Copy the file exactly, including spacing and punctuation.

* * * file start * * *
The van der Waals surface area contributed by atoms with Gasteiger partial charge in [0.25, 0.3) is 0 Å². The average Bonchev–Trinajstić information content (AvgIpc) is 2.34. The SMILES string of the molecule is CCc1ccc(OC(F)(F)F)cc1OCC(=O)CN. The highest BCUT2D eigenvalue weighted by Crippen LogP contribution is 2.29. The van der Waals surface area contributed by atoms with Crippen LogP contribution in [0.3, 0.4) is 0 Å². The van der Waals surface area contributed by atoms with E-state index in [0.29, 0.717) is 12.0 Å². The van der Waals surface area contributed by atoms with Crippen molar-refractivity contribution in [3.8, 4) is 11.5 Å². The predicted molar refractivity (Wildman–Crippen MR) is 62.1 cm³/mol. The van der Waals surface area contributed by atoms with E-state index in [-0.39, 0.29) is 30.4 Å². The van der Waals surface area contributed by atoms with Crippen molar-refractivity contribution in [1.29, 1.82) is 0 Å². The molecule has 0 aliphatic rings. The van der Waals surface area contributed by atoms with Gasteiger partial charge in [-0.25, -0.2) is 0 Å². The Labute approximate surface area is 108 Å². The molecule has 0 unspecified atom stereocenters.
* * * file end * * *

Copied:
The van der Waals surface area contributed by atoms with Gasteiger partial charge in [0.25, 0.3) is 0 Å². The average Bonchev–Trinajstić information content (AvgIpc) is 2.34. The SMILES string of the molecule is CCc1ccc(OC(F)(F)F)cc1OCC(=O)CN. The highest BCUT2D eigenvalue weighted by Crippen LogP contribution is 2.29. The van der Waals surface area contributed by atoms with Crippen LogP contribution in [0.3, 0.4) is 0 Å². The van der Waals surface area contributed by atoms with E-state index in [0.29, 0.717) is 12.0 Å². The van der Waals surface area contributed by atoms with Crippen molar-refractivity contribution in [3.8, 4) is 11.5 Å². The predicted molar refractivity (Wildman–Crippen MR) is 62.1 cm³/mol. The van der Waals surface area contributed by atoms with E-state index in [-0.39, 0.29) is 30.4 Å². The van der Waals surface area contributed by atoms with Crippen molar-refractivity contribution in [1.29, 1.82) is 0 Å². The molecule has 0 aliphatic rings. The van der Waals surface area contributed by atoms with Gasteiger partial charge in [-0.25, -0.2) is 0 Å². The Labute approximate surface area is 108 Å². The molecule has 0 unspecified atom stereocenters.